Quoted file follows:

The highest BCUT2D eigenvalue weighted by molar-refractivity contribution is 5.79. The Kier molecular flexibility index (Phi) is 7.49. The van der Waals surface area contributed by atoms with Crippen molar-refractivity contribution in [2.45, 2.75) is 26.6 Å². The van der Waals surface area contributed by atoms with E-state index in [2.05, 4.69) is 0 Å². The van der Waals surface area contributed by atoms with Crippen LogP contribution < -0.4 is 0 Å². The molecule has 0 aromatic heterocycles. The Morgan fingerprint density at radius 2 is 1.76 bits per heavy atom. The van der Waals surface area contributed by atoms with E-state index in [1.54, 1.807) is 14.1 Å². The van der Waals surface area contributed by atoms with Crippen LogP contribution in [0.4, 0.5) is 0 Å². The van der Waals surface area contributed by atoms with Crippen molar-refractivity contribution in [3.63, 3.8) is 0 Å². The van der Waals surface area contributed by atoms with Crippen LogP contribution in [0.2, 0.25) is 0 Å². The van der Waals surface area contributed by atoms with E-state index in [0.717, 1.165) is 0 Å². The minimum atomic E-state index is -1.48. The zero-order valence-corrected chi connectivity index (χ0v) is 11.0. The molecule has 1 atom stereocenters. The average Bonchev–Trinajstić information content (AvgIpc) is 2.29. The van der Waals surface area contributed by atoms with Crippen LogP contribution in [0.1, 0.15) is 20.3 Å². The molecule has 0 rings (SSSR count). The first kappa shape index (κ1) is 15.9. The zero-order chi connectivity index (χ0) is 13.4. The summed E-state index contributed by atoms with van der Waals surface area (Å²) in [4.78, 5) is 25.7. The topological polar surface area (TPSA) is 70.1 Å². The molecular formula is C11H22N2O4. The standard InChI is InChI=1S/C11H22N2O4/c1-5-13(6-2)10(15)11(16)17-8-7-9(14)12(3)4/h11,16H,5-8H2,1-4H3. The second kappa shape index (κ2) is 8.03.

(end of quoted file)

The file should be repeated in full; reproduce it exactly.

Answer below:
The highest BCUT2D eigenvalue weighted by molar-refractivity contribution is 5.79. The Kier molecular flexibility index (Phi) is 7.49. The van der Waals surface area contributed by atoms with Crippen molar-refractivity contribution in [2.45, 2.75) is 26.6 Å². The van der Waals surface area contributed by atoms with E-state index in [2.05, 4.69) is 0 Å². The van der Waals surface area contributed by atoms with Crippen LogP contribution < -0.4 is 0 Å². The molecule has 0 aromatic heterocycles. The Morgan fingerprint density at radius 2 is 1.76 bits per heavy atom. The van der Waals surface area contributed by atoms with E-state index in [1.54, 1.807) is 14.1 Å². The van der Waals surface area contributed by atoms with Crippen LogP contribution in [0.4, 0.5) is 0 Å². The van der Waals surface area contributed by atoms with Crippen molar-refractivity contribution in [3.63, 3.8) is 0 Å². The van der Waals surface area contributed by atoms with Crippen LogP contribution in [0.2, 0.25) is 0 Å². The van der Waals surface area contributed by atoms with E-state index in [0.717, 1.165) is 0 Å². The minimum atomic E-state index is -1.48. The zero-order valence-corrected chi connectivity index (χ0v) is 11.0. The molecule has 1 atom stereocenters. The average Bonchev–Trinajstić information content (AvgIpc) is 2.29. The van der Waals surface area contributed by atoms with Crippen LogP contribution in [0.1, 0.15) is 20.3 Å². The molecule has 0 rings (SSSR count). The first kappa shape index (κ1) is 15.9. The zero-order chi connectivity index (χ0) is 13.4. The summed E-state index contributed by atoms with van der Waals surface area (Å²) in [4.78, 5) is 25.7. The topological polar surface area (TPSA) is 70.1 Å². The molecular formula is C11H22N2O4. The standard InChI is InChI=1S/C11H22N2O4/c1-5-13(6-2)10(15)11(16)17-8-7-9(14)12(3)4/h11,16H,5-8H2,1-4H3. The second kappa shape index (κ2) is 8.03.